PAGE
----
The intentions of the leading UK political parties regarding Climate Change, Energy transition and Air Quality in their 2017 manifestos are investigated. Includes an update on 10th June on the DUP manifesto.
The conclusion from searching for clear policies that will reduce greenhouse gases and remove air pollution – even to the level of our Paris promises and UK Climate Change Act – is that there is high level of rhetoric. Some parties have some more detail than others, but they don’t inspire confidence that we are working towards a low carbon UK.
Every UK party – except UKIP – have said that they support the Paris agreement and the UK Climate Change Act. Note that the Nationally Determined Contribution submitted by the UK (NDC) is actually the overarching EU INDC (Interim), which is expected to be superceded with improved UK specific contributions.
The UN registry of Paris Agreement has signatories from every country to reduce Greenhouse Gas Emissions – with the exception of Nicaragua and Syria. Even North Korea and Libya have managed to sign, but Donald Trump intends to cease US participation in the process.
“….we will continue to take a lead in global action against climate change, as the government demonstrated by ratifying the Paris Agreement. We were the first country to introduce a Climate Change Act, which Conservatives helped to frame, and we are halfway towards meeting our 2050 goal of reducing emissions by eighty per cent from 1990 levels.” (p40)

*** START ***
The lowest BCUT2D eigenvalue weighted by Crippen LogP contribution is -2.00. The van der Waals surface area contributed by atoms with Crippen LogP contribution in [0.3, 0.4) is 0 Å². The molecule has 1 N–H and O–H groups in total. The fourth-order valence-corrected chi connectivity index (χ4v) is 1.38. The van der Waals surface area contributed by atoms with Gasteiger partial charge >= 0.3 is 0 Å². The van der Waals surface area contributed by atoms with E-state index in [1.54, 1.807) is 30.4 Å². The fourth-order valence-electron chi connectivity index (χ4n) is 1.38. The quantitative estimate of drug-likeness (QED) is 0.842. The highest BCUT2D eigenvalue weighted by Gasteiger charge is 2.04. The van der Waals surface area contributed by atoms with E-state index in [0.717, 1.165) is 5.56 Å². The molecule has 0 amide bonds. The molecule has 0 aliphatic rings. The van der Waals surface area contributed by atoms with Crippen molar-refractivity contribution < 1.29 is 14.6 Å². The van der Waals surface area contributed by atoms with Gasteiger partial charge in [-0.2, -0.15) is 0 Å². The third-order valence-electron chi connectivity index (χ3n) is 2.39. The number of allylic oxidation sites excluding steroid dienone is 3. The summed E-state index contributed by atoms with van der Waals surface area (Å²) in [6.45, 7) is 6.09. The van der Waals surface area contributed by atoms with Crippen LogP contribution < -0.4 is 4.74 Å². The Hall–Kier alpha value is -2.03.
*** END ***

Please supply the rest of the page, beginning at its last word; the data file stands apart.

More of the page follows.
“…Strengthen the global deal on climate change, including by delivering climate justice and promoting ecologically sustainable development so that poorer countries can cope with the impacts of climate change” (p19)
“We will reclaim Britain’s leading role in tackling climate change, working hard to preserve the Paris Agreement and deliver on international commitments to reduce emissions while mitigating the impacts of climate change on developing countries.” (p118)
We are committed to renewable energy projects, including tidal lagoons, which can help create manufacturing and energy jobs as well as contributing to climate change commitments. (p21)
A Labour government will put us back on track to meet the targets in the Climate Change Act and the Paris Agreement. (p22)
Liberal Democrat Party
“We have a duty to future generations to protect our environment and tackle climate change” (p11)
“Support the Paris agreement by ensuring the UK meets its own climate commitments and plays a leadership role in international efforts to combat climate change” (p48)
“….place a responsibility on every government agency to account for its contribution towards meeting climate targets in everything it does“(p54)
“Provide greater resources for international environmental co-operation, particularly on climate change..…..”. (p85)
“We will repeal the 2008 Climate Change Act, the most expensive piece of legislation in history. This will cut the cost of energy in our homes and encourage energy-intensive businesses that are failing because of flawed energy policies…..”…. “We will also withdraw from the Paris climate agreement and the EU Emissions Trading Scheme, to enhance our industrial competitiveness” (intro)
“the 2008 Climate Change Act. Set to cost us an eye-watering £319 billion by 2030, this Act has no basis in science, and its aim of cutting greenhouse gases by 80 per cent by 2050 is unachievable.” (p56)